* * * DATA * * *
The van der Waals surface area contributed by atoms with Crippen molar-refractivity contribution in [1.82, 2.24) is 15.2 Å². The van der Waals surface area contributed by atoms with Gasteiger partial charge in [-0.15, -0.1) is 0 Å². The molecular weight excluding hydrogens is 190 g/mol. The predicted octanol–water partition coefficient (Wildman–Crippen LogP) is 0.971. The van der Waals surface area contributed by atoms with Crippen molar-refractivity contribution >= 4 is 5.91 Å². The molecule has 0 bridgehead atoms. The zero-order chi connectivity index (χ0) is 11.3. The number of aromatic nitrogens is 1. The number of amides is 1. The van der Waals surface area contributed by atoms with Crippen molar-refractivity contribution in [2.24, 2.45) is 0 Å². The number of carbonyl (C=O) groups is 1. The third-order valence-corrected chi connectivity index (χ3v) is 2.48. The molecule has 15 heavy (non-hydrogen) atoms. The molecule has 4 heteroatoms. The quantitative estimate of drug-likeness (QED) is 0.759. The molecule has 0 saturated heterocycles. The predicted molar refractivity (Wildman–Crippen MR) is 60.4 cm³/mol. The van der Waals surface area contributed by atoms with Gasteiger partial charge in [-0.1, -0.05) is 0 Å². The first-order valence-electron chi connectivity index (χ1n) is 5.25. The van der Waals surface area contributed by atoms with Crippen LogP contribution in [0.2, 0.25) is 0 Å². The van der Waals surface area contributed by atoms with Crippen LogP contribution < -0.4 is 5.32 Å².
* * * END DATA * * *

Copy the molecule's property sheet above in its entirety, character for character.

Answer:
The van der Waals surface area contributed by atoms with Crippen molar-refractivity contribution in [1.82, 2.24) is 15.2 Å². The van der Waals surface area contributed by atoms with Gasteiger partial charge in [-0.15, -0.1) is 0 Å². The molecular weight excluding hydrogens is 190 g/mol. The predicted octanol–water partition coefficient (Wildman–Crippen LogP) is 0.971. The van der Waals surface area contributed by atoms with Crippen molar-refractivity contribution >= 4 is 5.91 Å². The molecule has 0 bridgehead atoms. The zero-order chi connectivity index (χ0) is 11.3. The number of aromatic nitrogens is 1. The number of amides is 1. The van der Waals surface area contributed by atoms with Crippen molar-refractivity contribution in [2.24, 2.45) is 0 Å². The number of carbonyl (C=O) groups is 1. The third-order valence-corrected chi connectivity index (χ3v) is 2.48. The molecule has 15 heavy (non-hydrogen) atoms. The molecule has 4 heteroatoms. The quantitative estimate of drug-likeness (QED) is 0.759. The molecule has 0 saturated heterocycles. The predicted molar refractivity (Wildman–Crippen MR) is 60.4 cm³/mol. The van der Waals surface area contributed by atoms with Gasteiger partial charge in [-0.1, -0.05) is 0 Å². The first-order valence-electron chi connectivity index (χ1n) is 5.25. The van der Waals surface area contributed by atoms with Crippen LogP contribution in [0.2, 0.25) is 0 Å². The van der Waals surface area contributed by atoms with Crippen LogP contribution < -0.4 is 5.32 Å².